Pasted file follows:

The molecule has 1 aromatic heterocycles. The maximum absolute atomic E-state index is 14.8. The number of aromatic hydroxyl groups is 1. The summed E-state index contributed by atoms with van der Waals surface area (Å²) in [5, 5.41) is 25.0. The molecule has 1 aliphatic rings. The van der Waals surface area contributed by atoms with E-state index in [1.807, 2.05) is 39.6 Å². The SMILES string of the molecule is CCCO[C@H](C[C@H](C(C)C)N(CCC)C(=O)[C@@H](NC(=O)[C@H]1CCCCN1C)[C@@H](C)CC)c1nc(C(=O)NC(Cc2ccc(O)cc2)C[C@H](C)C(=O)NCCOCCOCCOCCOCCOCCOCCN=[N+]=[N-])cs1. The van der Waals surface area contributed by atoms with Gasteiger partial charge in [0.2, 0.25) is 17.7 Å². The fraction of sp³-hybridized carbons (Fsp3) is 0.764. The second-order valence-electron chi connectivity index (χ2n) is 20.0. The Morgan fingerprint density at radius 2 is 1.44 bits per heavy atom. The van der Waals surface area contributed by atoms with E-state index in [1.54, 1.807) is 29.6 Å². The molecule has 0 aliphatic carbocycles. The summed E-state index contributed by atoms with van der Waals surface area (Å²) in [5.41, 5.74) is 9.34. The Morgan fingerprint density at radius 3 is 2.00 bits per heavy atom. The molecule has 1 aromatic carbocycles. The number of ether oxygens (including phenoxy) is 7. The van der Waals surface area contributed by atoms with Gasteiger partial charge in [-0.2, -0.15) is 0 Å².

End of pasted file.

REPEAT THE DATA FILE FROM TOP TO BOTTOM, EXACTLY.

The molecule has 1 aromatic heterocycles. The maximum absolute atomic E-state index is 14.8. The number of aromatic hydroxyl groups is 1. The summed E-state index contributed by atoms with van der Waals surface area (Å²) in [5, 5.41) is 25.0. The molecule has 1 aliphatic rings. The van der Waals surface area contributed by atoms with E-state index in [1.807, 2.05) is 39.6 Å². The SMILES string of the molecule is CCCO[C@H](C[C@H](C(C)C)N(CCC)C(=O)[C@@H](NC(=O)[C@H]1CCCCN1C)[C@@H](C)CC)c1nc(C(=O)NC(Cc2ccc(O)cc2)C[C@H](C)C(=O)NCCOCCOCCOCCOCCOCCOCCN=[N+]=[N-])cs1. The van der Waals surface area contributed by atoms with Gasteiger partial charge in [0.2, 0.25) is 17.7 Å². The fraction of sp³-hybridized carbons (Fsp3) is 0.764. The second-order valence-electron chi connectivity index (χ2n) is 20.0. The Morgan fingerprint density at radius 2 is 1.44 bits per heavy atom. The van der Waals surface area contributed by atoms with E-state index in [1.54, 1.807) is 29.6 Å². The molecule has 0 aliphatic carbocycles. The summed E-state index contributed by atoms with van der Waals surface area (Å²) in [5.41, 5.74) is 9.34. The Morgan fingerprint density at radius 3 is 2.00 bits per heavy atom. The molecule has 1 aromatic carbocycles. The number of ether oxygens (including phenoxy) is 7. The van der Waals surface area contributed by atoms with Gasteiger partial charge in [-0.2, -0.15) is 0 Å².